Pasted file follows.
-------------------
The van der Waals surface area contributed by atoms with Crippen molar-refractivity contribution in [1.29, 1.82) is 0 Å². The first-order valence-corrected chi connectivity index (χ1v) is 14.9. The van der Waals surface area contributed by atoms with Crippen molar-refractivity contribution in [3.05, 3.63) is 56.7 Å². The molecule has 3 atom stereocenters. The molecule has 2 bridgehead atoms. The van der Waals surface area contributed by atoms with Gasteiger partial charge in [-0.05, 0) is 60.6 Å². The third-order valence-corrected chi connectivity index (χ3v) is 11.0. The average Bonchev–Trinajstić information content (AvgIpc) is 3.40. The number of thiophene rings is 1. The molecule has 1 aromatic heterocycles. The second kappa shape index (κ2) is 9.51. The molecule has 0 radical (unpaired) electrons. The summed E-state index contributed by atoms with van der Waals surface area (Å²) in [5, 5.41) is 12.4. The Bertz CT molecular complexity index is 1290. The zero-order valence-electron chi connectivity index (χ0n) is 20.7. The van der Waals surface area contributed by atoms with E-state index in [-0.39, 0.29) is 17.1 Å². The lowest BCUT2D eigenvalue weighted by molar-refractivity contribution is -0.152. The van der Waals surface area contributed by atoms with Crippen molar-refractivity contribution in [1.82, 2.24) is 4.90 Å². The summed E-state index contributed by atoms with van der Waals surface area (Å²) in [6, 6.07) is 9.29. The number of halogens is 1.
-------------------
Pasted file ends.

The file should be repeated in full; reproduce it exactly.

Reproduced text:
The van der Waals surface area contributed by atoms with Crippen molar-refractivity contribution in [1.29, 1.82) is 0 Å². The first-order valence-corrected chi connectivity index (χ1v) is 14.9. The van der Waals surface area contributed by atoms with Crippen molar-refractivity contribution in [3.05, 3.63) is 56.7 Å². The molecule has 3 atom stereocenters. The molecule has 2 bridgehead atoms. The van der Waals surface area contributed by atoms with Gasteiger partial charge in [-0.05, 0) is 60.6 Å². The third-order valence-corrected chi connectivity index (χ3v) is 11.0. The average Bonchev–Trinajstić information content (AvgIpc) is 3.40. The number of thiophene rings is 1. The molecule has 1 aromatic heterocycles. The second kappa shape index (κ2) is 9.51. The molecule has 0 radical (unpaired) electrons. The summed E-state index contributed by atoms with van der Waals surface area (Å²) in [5, 5.41) is 12.4. The Bertz CT molecular complexity index is 1290. The zero-order valence-electron chi connectivity index (χ0n) is 20.7. The van der Waals surface area contributed by atoms with E-state index in [-0.39, 0.29) is 17.1 Å². The lowest BCUT2D eigenvalue weighted by molar-refractivity contribution is -0.152. The van der Waals surface area contributed by atoms with Crippen molar-refractivity contribution in [1.82, 2.24) is 4.90 Å². The summed E-state index contributed by atoms with van der Waals surface area (Å²) in [6, 6.07) is 9.29. The number of halogens is 1.